Big corporations cripple America

Jesse O. Walls

While stores like Wal-Mart offer low prices and help stretch the hard earned dollar, they also jeopardize, even cripple, the American economy. Big corporations replace and run out local markets and sellers, offering consumers lower prices and little choice when it comes to where to shop.

The Pay Difference

While Wal-Mart claims it pays its workers an average of $12.67 an hour, many sources say otherwise. Making Change at Wal-Mart, a “campaign challenging Wal-Mart to help rebuild our economy and strengthen working families”, claims the average worker’s salary is much lower, at about $8.81 an hour.

According to the Huffington Post, Wal-Mart CEO, Michael Duke, made $20.7 million in 2012 alone, revealing the huge gap in the CEO-to-worker pay ratio. While Wal-Mart CEOs are rolling in the dough, their employees are barely making enough to get by. Falling just below the poverty line, many Wal-Mart employees are dependent on government programs such as Medicaid and food stamps, in the end costing the taxpayer.

Just one Wal-Mart supercenter, employing an average of 300 workers, could rack up an annual expense of $904,000 for taxpayers, according to CNN Money. That’s a large sum for a corporation that can pay their CEOs millions. Wal-Mart and big corporations like it could start trying to help the economy by paying its workers enough to get out of poverty. Sure in the end it may cost them a little, but do they really deserve millions so the average worker can pick up the slack where they are irresponsible?

Places such as McDonald’s and Taco Bell are no better, the pay difference more than evident. In 2011, then CEO of McDonald’s, Jim Skinner, earned 8.75 million. An employee would have to work more than a century to even dream of earning that much, claims And, like Wal-Mart, many employees of the fast food giant have to resort to federal assistance, such as food stamps, just to get by.


Aside from an enormous pay difference and poor wages, big corporations monopolize, running out small business and costing many people jobs unless they are willing to work for the meager wages they choose for them. In this day and age one would think the days of kings and queens were behind us and yet we choose to allow big corporations to come into our hometowns, run out the small businesses that provided us with food and other needs, so these corporate giants can feast while we work for scraps.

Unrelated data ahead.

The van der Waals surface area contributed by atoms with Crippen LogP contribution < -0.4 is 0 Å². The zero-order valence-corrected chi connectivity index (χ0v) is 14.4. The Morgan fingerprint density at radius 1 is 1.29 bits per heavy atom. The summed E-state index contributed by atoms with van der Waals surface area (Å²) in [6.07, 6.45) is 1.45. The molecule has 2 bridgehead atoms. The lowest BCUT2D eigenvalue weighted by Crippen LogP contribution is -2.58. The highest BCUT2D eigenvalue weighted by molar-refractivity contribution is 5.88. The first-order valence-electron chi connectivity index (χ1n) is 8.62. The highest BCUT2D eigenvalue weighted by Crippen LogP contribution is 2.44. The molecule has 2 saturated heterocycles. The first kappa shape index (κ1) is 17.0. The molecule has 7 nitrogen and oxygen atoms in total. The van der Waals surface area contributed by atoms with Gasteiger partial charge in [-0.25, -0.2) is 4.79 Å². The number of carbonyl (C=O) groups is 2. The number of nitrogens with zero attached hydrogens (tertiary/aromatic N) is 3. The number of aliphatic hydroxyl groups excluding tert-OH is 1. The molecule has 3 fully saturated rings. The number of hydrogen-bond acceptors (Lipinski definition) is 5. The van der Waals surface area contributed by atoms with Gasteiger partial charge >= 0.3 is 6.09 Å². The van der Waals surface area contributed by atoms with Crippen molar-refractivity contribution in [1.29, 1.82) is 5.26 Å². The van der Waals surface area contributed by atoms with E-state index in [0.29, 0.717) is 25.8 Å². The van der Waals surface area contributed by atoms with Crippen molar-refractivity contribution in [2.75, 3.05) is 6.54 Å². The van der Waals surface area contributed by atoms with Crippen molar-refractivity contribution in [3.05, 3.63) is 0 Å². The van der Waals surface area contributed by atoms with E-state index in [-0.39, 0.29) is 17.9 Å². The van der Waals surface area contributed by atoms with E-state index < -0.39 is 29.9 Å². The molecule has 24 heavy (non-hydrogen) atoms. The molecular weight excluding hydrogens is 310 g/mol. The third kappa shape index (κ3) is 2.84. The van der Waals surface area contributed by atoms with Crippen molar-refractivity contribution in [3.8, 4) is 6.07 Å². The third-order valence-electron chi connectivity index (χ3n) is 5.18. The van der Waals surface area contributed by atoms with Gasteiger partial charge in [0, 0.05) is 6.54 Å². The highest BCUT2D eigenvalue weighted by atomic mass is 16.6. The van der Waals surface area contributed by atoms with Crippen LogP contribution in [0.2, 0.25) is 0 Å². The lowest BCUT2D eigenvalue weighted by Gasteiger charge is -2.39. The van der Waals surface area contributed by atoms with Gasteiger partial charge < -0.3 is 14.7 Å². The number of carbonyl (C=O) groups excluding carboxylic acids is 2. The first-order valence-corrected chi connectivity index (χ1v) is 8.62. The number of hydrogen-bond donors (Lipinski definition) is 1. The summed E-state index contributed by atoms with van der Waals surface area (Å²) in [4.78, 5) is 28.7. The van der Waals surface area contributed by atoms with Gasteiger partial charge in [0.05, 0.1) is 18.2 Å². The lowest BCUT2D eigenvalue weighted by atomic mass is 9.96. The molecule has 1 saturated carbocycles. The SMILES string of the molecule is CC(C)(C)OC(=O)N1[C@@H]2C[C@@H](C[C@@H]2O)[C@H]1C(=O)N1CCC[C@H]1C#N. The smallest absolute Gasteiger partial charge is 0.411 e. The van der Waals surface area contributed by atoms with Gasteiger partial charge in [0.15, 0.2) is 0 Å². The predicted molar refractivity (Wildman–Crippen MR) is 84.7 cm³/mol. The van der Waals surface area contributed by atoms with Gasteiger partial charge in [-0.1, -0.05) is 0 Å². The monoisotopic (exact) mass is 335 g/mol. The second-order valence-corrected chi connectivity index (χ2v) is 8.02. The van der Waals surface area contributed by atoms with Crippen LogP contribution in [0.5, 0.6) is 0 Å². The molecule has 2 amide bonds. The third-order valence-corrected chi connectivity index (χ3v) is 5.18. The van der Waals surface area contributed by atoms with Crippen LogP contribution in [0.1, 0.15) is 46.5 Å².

Consider the different departments of just one Wal-Mart supercenter: electronics, grocery, clothes, automotive and so on. If Wal-Mart was not present, how many smaller businesses would this create? And without these corporate giants that can afford to offer products at a lesser price, or take a loss to run out competition, hometown businesses would have to compete. Not just on price, but service and quality, and for the worker, pay and benefits. Consumers would be given a choice and business would thrive.

According to, two grocery stores close for every Wal-Mart supercenter that opens. Considering the number of supercenters that abound throughout our nation, the number of casualties is high. Thousands upon thousands of jobs that have been replaced and those who are lucky enough to get employment with Wal-Mart do so for lower wages and lesser benefits.Another thing to consider is where such corporate giants acquire their goods. While local businesses rely mostly on local products, big corporations import most of their goods from other countries. Wal-Mart, itself, has more than 3,000 factories in China to produce its goods. Whose economy is that helping?

The Solution

In an economy that is failing, it is hard to find a simple fix. Corporate giants continue to get richer and richer while the poor and middle class drift further and further away from bridging that gap.However, though times may be hard, consider buying local produce from farmers markets, get goods at locally owned stores. It may cost a little more, but more will be put into our economy. Quit lining the pockets of millionaires and dare to make a difference. Let America know that we no longer want to live in the shadows of corporate giants and let the world know that America can be proud and self-reliant once again. Change starts with one person and one choice, let’s make a difference.